A self-described recovering sugarholic named Jack La Lanne appeared on national television in 1951 and encouraged people to get in shape by running in place and doing calisthenics in the living room. Thus, the first U.S. home gyms were born; the first pieces of equipment to outfit them were chairs borrowed from the dining room.

Over the decades, as home exercise routines and equipment have become both more common and more elaborate, they've demanded more space -- and so the home gym, once a luxury, is becoming more common.

"We used to only do them for upper-income homes, but now there is no income barrier on these kinds of things," said Tim Burch, the general manager of the Case Design/Remodeling Inc. office in Chantilly. "A lot of the homes in this area are production homes with huge basements. They're all the same floor space, and the owners are trying to figure out what to do with it so it'll look different than their neighbors."

According to the Sporting Goods Manufacturers Association, about 9.3 million Americans work out on home gym equipment, a number that has been steadily climbing since 1987.

Richard Miller, president of Gym Source, a New York-based chain of specialty stores for the fitness minded that has two branches in the Washington area, said Hollywood had a lot to do with the popularization of home fitness in the 1980s. "It started with the celebrities; we had home gyms in CEOs' homes for years but it didn't mean anything to people," he said. Pumped-up entertainers such as Madonna, Cher and Sylvester Stallone yammered away on talk shows about the benefits of pumping iron, which put well-recognized faces on the power of a good workout.

Fitness rooms started appearing as a matter of course in hotels, apartment buildings and community centers. People who had gotten used to the amenity and then moved into houses or communities without fitness centers began looking around for a spare room, and gym conversion projects got underway.

"We probably do six to eight a year, and I think all of them are done in the basement," said Burch, whose company typically handles extensive remodeling jobs. "The clients are typically driven by lifestyle changes, not return on investment."

While home contracting companies handle basement conversions that include bells and whistles such as changing areas, saunas, spas and decadent bathrooms, the essentials of a home gym aren't so deluxe.

"You need a good amount of open space, so a lot of people do basements," said Phillip Bergman, who has been a personal trainer in the Washington area for 20 years. "You need mirrors, a proper gym floor, a good sound system and a TV."

The gear that goes into the room is generally divided into three categories: strength, cardio and balance. Strength equipment includes free weights, benches and weight machines. Cardio systems include bikes, rowers, ellipticals and treadmills. For balance gear there are balls, beams, bars and boards.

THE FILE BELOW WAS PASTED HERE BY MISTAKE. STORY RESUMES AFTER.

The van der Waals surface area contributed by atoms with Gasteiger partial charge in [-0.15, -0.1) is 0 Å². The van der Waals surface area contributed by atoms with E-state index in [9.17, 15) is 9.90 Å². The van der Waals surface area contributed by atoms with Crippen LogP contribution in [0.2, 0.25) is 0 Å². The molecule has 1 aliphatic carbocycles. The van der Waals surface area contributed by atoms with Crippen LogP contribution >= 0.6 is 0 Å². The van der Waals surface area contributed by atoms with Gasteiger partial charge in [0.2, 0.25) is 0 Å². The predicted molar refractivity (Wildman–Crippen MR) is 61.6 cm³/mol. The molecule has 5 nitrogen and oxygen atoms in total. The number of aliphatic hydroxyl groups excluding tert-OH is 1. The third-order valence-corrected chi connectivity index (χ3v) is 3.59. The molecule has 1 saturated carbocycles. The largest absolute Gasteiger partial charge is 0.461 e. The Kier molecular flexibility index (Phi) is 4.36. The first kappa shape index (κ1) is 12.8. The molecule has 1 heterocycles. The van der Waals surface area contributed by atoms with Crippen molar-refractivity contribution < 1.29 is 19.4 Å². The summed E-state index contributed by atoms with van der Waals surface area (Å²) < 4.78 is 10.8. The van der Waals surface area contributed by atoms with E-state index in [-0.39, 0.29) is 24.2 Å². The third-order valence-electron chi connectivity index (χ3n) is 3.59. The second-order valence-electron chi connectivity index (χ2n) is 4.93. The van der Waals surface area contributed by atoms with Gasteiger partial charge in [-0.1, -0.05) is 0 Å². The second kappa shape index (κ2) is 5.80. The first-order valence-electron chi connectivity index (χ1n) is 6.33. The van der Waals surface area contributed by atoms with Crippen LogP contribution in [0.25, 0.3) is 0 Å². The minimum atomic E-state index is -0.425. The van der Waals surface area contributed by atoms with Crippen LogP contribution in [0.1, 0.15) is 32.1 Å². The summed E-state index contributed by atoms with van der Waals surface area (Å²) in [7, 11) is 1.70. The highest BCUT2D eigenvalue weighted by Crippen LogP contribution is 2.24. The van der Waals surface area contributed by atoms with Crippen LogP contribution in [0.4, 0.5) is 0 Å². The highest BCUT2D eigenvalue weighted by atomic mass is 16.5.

Free weights are the most popular workout tools, but treadmills are traditionally the No. 1 consumer expense item in home exercise equipment. According to the Sporting Goods Manufacturers Association, U.S. wholesale sales of treadmills in 2003 came to about $1 billion.

Prices for home gyms vary widely depending on what goes into them. Rubberized flooring can be purchased in interlocking sections for about $1.25 per square foot. A three-foot by five-foot mirror runs about $50. Equipment prices are all over the map depending on quality levels. But simple bits of gear such as benches, dumbbells and stationary bikes are relatively inexpensive and often can be purchased used.

Richard and Tanya Landry are both in their early forties and have one child, Steven. They are a successful entrepreneurial couple who finished building a large home in Potomac in 2002. The house includes a hot tub, a swimming pool, a basement home theater and an exercise room that was conceived before the first shovel hit dirt.

"When we came up with the design for the house, we knew there was going to be a gym in it," said Tanya Landry. But unlike most home gyms, the Landrys' is on the ground floor, with nice views and a prominent location in the floor plan.

The couple had exercise equipment in the basement of their old house in Silver Spring but were never happy with the layout. "I used the treadmill but it wasn't a pleasant environment. It pointed at a wall and it was a cramped space," said Tanya Landry.

The advantages to an appealing home gym are obvious, assuming you actually use it for exercise. But while a healthier lifestyle is a gimme, don't count on saving money by dropping the family health club membership.

Gym Source's Miller said, "Ninety percent of my customers who have home gyms also have gym memberships." Health club devotees keep going for camaraderie, new techniques and wider choice of activities.

For instance, although the Landrys work out together at home twice a week with a personal trainer, Tanya also drives to a yoga class on the weekends.

Construction contractors, including Burch, think of additions, conversions and bump-outs in terms of jobs that are under or over $100,000, which is a lot of dough to throw at a room that might not get used -- especially when you might not be able to recoup the entire amount if you sell the house.

"The statistics on a kitchen renovation usually tell you that you get 100 percent back in value," Burch said. "Basements are usually under 100 percent return. But we're seeing that rise."

But Burch also sees a built-in safety net. He said, "Once the equipment goes out, you have a room that can be remodeled into a rec room or a movie room. It can very easily be turned into something else."

Tanya Landry works out in her Potomac home's gym with trainer Phillip Bergman. Steven Landry, 5, and mother Tanya do heavy lifting in their home gym in Potomac.